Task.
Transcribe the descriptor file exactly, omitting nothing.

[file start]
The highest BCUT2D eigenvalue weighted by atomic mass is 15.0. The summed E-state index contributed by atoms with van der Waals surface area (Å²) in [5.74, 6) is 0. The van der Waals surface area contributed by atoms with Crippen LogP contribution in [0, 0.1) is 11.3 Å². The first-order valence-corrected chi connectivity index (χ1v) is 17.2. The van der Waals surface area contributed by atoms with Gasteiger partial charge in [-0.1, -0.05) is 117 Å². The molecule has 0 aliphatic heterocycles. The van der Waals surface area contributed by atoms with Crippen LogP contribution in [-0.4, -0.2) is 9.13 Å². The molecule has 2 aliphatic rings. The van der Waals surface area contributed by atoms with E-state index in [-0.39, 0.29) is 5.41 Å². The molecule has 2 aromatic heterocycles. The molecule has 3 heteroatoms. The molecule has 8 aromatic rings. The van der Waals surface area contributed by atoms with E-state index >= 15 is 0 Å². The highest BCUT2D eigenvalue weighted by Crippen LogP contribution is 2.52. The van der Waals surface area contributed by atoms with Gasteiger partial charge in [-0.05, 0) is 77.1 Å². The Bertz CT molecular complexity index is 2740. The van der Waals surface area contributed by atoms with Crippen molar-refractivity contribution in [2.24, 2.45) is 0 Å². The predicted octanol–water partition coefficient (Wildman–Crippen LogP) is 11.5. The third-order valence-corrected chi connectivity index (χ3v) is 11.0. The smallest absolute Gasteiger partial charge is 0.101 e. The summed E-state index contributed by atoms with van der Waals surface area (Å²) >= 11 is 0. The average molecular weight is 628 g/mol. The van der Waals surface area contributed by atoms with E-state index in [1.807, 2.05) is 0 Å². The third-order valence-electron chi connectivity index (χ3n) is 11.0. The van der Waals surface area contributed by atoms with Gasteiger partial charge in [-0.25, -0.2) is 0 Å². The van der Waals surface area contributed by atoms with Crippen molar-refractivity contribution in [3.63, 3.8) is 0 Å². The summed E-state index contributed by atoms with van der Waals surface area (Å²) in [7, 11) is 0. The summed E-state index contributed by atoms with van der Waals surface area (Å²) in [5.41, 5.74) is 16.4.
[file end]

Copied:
The highest BCUT2D eigenvalue weighted by atomic mass is 15.0. The summed E-state index contributed by atoms with van der Waals surface area (Å²) in [5.74, 6) is 0. The van der Waals surface area contributed by atoms with Crippen LogP contribution in [0, 0.1) is 11.3 Å². The first-order valence-corrected chi connectivity index (χ1v) is 17.2. The van der Waals surface area contributed by atoms with Gasteiger partial charge in [-0.1, -0.05) is 117 Å². The molecule has 0 aliphatic heterocycles. The van der Waals surface area contributed by atoms with Crippen LogP contribution in [-0.4, -0.2) is 9.13 Å². The molecule has 2 aliphatic rings. The van der Waals surface area contributed by atoms with E-state index in [-0.39, 0.29) is 5.41 Å². The molecule has 2 aromatic heterocycles. The molecule has 3 heteroatoms. The molecule has 8 aromatic rings. The van der Waals surface area contributed by atoms with E-state index >= 15 is 0 Å². The highest BCUT2D eigenvalue weighted by Crippen LogP contribution is 2.52. The van der Waals surface area contributed by atoms with Gasteiger partial charge in [-0.05, 0) is 77.1 Å². The Bertz CT molecular complexity index is 2740. The van der Waals surface area contributed by atoms with Crippen molar-refractivity contribution in [2.24, 2.45) is 0 Å². The predicted octanol–water partition coefficient (Wildman–Crippen LogP) is 11.5. The third-order valence-corrected chi connectivity index (χ3v) is 11.0. The smallest absolute Gasteiger partial charge is 0.101 e. The summed E-state index contributed by atoms with van der Waals surface area (Å²) >= 11 is 0. The average molecular weight is 628 g/mol. The van der Waals surface area contributed by atoms with E-state index in [1.807, 2.05) is 0 Å². The third-order valence-electron chi connectivity index (χ3n) is 11.0. The van der Waals surface area contributed by atoms with Gasteiger partial charge in [-0.25, -0.2) is 0 Å². The van der Waals surface area contributed by atoms with Crippen molar-refractivity contribution in [3.63, 3.8) is 0 Å². The summed E-state index contributed by atoms with van der Waals surface area (Å²) in [7, 11) is 0. The summed E-state index contributed by atoms with van der Waals surface area (Å²) in [5.41, 5.74) is 16.4.